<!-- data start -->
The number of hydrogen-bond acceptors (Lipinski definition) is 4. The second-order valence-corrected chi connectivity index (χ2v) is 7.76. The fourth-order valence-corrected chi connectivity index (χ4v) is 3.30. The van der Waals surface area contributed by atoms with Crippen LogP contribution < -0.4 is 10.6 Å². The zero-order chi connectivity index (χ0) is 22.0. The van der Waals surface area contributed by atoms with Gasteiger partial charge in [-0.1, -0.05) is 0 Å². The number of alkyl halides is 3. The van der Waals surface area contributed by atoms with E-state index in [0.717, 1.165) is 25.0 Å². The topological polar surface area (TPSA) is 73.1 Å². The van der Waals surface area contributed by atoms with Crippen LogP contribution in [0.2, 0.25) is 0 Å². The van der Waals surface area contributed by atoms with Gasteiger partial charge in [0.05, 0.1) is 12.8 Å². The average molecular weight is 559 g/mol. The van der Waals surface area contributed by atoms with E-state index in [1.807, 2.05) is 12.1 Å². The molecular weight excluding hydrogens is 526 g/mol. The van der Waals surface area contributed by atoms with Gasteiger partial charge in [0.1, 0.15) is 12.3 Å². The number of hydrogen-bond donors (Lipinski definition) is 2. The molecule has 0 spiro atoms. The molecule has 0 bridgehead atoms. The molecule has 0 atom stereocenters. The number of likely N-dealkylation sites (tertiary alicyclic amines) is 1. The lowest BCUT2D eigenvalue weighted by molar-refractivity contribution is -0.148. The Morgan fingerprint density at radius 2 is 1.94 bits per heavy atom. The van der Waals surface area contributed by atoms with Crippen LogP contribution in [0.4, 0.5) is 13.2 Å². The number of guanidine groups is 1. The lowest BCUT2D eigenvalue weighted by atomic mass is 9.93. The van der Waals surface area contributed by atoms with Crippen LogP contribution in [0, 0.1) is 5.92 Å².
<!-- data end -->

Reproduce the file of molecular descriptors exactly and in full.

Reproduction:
The number of hydrogen-bond acceptors (Lipinski definition) is 4. The second-order valence-corrected chi connectivity index (χ2v) is 7.76. The fourth-order valence-corrected chi connectivity index (χ4v) is 3.30. The van der Waals surface area contributed by atoms with Crippen LogP contribution < -0.4 is 10.6 Å². The zero-order chi connectivity index (χ0) is 22.0. The van der Waals surface area contributed by atoms with Gasteiger partial charge in [-0.1, -0.05) is 0 Å². The number of alkyl halides is 3. The van der Waals surface area contributed by atoms with E-state index in [0.717, 1.165) is 25.0 Å². The topological polar surface area (TPSA) is 73.1 Å². The van der Waals surface area contributed by atoms with Crippen LogP contribution in [0.2, 0.25) is 0 Å². The van der Waals surface area contributed by atoms with Gasteiger partial charge in [0.05, 0.1) is 12.8 Å². The average molecular weight is 559 g/mol. The van der Waals surface area contributed by atoms with E-state index in [1.807, 2.05) is 12.1 Å². The molecular weight excluding hydrogens is 526 g/mol. The van der Waals surface area contributed by atoms with Gasteiger partial charge in [0.1, 0.15) is 12.3 Å². The number of hydrogen-bond donors (Lipinski definition) is 2. The molecule has 0 spiro atoms. The molecule has 0 bridgehead atoms. The molecule has 0 atom stereocenters. The number of likely N-dealkylation sites (tertiary alicyclic amines) is 1. The lowest BCUT2D eigenvalue weighted by molar-refractivity contribution is -0.148. The Morgan fingerprint density at radius 2 is 1.94 bits per heavy atom. The van der Waals surface area contributed by atoms with Crippen LogP contribution in [0.4, 0.5) is 13.2 Å². The number of guanidine groups is 1. The lowest BCUT2D eigenvalue weighted by atomic mass is 9.93. The van der Waals surface area contributed by atoms with Crippen LogP contribution in [0, 0.1) is 5.92 Å².